An innovative prototype wind turbine has just produced its first electricity, which means the world’s most powerful turbine is now in operation.
Most offshore wind turbines these days generate 3 to 4 megawatts; a Vestas model that should begin testing soon is an 8 MW monster.
Vestas announces new contracts to supply wind turbines, and puts out a call for new workers at its Colorado blade and nacelle factories.
How’s this for a business model: Wind for Prosperity will use hybrid wind-diesel systems “to bring affordable electricity to energy-poor, wind-rich rural communities.”
Vestas factories in Colorado will manufacture the blades, towers and nacelles for the company’s new V110-2.0 MW turbine to be used at wind farms in the United States.
At SWiFT, a U.S., Texas Tech and industry collaboration, researchers will focus on how to make large wind farms more efficient.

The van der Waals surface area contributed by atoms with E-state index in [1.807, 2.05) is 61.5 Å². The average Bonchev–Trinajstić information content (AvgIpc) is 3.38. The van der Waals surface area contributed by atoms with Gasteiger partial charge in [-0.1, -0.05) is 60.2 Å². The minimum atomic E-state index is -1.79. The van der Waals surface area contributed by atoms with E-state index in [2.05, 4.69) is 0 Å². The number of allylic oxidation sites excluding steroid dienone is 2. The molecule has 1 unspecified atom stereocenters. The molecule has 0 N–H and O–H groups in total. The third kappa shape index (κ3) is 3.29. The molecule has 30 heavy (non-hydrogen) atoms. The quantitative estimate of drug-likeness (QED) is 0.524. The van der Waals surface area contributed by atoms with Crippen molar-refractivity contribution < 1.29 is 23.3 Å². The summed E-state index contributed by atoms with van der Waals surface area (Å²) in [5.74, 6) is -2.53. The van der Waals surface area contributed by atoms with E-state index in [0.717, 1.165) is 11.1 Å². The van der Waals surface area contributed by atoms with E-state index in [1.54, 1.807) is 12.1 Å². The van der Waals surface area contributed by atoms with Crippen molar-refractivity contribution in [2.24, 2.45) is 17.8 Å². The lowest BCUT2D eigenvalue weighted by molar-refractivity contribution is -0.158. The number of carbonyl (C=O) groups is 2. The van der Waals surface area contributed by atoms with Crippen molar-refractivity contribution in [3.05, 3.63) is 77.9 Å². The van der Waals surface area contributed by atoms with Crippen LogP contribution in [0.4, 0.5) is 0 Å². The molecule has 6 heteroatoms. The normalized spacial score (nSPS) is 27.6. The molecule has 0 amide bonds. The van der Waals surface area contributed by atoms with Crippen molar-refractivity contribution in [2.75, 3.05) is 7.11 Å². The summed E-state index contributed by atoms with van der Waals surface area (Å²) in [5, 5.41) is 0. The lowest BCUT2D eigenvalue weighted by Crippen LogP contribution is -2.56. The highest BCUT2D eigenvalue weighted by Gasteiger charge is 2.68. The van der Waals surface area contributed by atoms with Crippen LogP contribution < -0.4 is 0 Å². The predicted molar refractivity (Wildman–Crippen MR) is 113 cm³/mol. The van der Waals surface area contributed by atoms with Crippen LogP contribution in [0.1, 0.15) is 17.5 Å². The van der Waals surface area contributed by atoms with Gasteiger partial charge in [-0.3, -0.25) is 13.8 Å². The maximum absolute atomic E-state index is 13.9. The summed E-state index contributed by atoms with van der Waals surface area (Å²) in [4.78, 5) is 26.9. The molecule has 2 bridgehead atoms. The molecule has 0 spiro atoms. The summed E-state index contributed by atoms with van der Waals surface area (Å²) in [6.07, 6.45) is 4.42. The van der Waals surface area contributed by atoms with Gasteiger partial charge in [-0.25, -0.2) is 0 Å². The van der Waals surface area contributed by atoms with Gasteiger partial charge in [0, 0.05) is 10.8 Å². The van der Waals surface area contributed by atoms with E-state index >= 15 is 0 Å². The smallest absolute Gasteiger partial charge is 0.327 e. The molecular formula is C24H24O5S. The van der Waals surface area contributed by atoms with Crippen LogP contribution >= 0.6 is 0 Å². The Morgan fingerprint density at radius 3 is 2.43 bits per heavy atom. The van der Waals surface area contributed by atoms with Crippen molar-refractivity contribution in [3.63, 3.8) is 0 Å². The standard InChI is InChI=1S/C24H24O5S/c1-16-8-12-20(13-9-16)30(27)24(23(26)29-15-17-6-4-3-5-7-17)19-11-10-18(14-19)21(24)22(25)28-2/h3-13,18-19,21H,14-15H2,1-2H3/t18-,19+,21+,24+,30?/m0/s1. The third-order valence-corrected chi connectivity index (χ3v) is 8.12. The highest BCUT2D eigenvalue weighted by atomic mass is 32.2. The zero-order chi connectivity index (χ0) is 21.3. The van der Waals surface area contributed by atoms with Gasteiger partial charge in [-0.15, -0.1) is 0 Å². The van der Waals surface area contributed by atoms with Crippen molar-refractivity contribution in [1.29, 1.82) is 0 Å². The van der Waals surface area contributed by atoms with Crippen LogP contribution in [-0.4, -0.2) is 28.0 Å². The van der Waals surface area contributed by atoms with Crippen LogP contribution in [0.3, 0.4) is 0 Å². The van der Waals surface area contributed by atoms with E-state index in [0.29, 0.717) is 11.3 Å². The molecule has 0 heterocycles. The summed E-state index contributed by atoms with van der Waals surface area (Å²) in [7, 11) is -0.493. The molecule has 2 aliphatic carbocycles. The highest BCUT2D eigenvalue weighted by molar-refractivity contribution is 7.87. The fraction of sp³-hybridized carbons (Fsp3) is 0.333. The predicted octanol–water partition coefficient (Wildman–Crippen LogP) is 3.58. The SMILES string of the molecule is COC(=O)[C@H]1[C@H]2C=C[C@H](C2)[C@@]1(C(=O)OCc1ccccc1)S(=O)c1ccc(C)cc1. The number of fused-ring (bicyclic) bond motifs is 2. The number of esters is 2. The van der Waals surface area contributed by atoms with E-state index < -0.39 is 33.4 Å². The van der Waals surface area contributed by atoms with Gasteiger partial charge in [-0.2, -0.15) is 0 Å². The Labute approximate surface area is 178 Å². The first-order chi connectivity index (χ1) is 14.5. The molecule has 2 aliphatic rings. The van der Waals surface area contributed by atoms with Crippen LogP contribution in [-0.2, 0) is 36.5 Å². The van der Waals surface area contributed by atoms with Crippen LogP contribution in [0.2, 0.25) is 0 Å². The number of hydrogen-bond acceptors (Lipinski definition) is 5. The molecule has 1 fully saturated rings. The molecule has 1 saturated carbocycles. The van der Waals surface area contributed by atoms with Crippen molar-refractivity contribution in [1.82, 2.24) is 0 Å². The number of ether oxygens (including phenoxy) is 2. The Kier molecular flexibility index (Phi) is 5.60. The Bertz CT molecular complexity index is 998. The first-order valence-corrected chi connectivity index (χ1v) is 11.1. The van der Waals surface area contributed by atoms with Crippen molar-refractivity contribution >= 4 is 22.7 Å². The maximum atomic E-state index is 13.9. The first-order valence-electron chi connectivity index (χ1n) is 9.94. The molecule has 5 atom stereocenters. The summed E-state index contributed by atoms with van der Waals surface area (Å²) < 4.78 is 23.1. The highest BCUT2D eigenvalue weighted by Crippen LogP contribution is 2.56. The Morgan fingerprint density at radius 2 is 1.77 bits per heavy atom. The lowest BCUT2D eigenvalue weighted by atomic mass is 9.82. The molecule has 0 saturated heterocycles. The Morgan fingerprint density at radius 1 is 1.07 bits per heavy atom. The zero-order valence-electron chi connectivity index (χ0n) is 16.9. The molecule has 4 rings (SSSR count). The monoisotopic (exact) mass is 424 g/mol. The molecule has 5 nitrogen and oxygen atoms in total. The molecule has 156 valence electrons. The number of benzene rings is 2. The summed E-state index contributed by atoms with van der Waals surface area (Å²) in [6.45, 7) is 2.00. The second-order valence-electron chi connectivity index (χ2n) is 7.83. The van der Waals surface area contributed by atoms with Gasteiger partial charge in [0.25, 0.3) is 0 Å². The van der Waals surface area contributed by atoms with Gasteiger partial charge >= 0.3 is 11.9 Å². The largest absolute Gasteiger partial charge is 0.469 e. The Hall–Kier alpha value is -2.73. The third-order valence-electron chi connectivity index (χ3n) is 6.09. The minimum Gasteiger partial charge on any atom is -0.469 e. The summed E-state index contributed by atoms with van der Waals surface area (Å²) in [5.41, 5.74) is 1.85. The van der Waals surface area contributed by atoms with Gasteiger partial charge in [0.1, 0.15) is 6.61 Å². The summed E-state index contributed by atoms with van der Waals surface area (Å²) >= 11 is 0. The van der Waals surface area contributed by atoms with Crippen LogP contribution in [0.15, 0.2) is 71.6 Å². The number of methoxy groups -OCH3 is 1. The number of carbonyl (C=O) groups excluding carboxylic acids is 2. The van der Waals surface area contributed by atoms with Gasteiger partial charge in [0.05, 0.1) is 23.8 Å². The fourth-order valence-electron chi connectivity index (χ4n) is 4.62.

Vestas, saying it can no longer sit by and let Aussie anti-wind zealots hijack the policy discussion, launches a public campaign in defense of wind.
Looking to crank up sales after a very rough patch, Vestas turns to a Colorado factory to produce a new generation of wind blades.
Vestas trims its Pueblo, Colo., wind tower workforce, the latest cutback amid continued uncertainty regarding the fate of the production tax credit.
DONG Energy agrees to purchase 300 6-megawatt offshore wind turbines from Siemens, to go in off the U.K. coast between 2014 and 2017.